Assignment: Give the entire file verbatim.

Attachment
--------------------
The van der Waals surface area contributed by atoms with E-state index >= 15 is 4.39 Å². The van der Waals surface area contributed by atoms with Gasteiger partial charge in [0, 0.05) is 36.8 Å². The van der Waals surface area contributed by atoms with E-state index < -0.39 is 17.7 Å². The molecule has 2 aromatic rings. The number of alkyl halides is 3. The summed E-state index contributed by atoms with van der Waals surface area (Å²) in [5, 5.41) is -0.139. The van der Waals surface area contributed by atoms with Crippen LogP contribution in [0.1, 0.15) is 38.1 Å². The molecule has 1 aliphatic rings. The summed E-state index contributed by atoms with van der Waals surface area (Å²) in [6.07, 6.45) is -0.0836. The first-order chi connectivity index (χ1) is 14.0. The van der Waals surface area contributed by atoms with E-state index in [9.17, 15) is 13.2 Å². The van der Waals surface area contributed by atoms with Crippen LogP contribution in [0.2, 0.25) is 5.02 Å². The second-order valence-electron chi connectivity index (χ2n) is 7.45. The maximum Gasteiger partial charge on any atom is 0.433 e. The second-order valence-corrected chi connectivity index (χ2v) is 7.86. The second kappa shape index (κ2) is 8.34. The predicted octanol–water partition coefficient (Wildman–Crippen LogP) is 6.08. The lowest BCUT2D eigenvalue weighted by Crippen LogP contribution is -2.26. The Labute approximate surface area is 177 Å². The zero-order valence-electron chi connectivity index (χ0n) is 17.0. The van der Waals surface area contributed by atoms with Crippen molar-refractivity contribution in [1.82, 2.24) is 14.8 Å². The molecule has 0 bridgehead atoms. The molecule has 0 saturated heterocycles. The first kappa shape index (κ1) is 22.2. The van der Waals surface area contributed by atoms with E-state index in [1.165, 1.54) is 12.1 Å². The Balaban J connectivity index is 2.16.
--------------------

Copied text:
The van der Waals surface area contributed by atoms with E-state index >= 15 is 4.39 Å². The van der Waals surface area contributed by atoms with Gasteiger partial charge in [0, 0.05) is 36.8 Å². The van der Waals surface area contributed by atoms with E-state index < -0.39 is 17.7 Å². The molecule has 2 aromatic rings. The number of alkyl halides is 3. The summed E-state index contributed by atoms with van der Waals surface area (Å²) in [5, 5.41) is -0.139. The van der Waals surface area contributed by atoms with Crippen LogP contribution in [0.1, 0.15) is 38.1 Å². The molecule has 1 aliphatic rings. The summed E-state index contributed by atoms with van der Waals surface area (Å²) in [6.07, 6.45) is -0.0836. The first-order chi connectivity index (χ1) is 14.0. The van der Waals surface area contributed by atoms with E-state index in [9.17, 15) is 13.2 Å². The van der Waals surface area contributed by atoms with Crippen LogP contribution in [0.2, 0.25) is 5.02 Å². The second-order valence-electron chi connectivity index (χ2n) is 7.45. The maximum Gasteiger partial charge on any atom is 0.433 e. The second-order valence-corrected chi connectivity index (χ2v) is 7.86. The second kappa shape index (κ2) is 8.34. The predicted octanol–water partition coefficient (Wildman–Crippen LogP) is 6.08. The lowest BCUT2D eigenvalue weighted by Crippen LogP contribution is -2.26. The Labute approximate surface area is 177 Å². The zero-order valence-electron chi connectivity index (χ0n) is 17.0. The van der Waals surface area contributed by atoms with Crippen molar-refractivity contribution in [1.82, 2.24) is 14.8 Å². The molecule has 0 bridgehead atoms. The molecule has 0 saturated heterocycles. The first kappa shape index (κ1) is 22.2. The van der Waals surface area contributed by atoms with E-state index in [1.165, 1.54) is 12.1 Å². The Balaban J connectivity index is 2.16.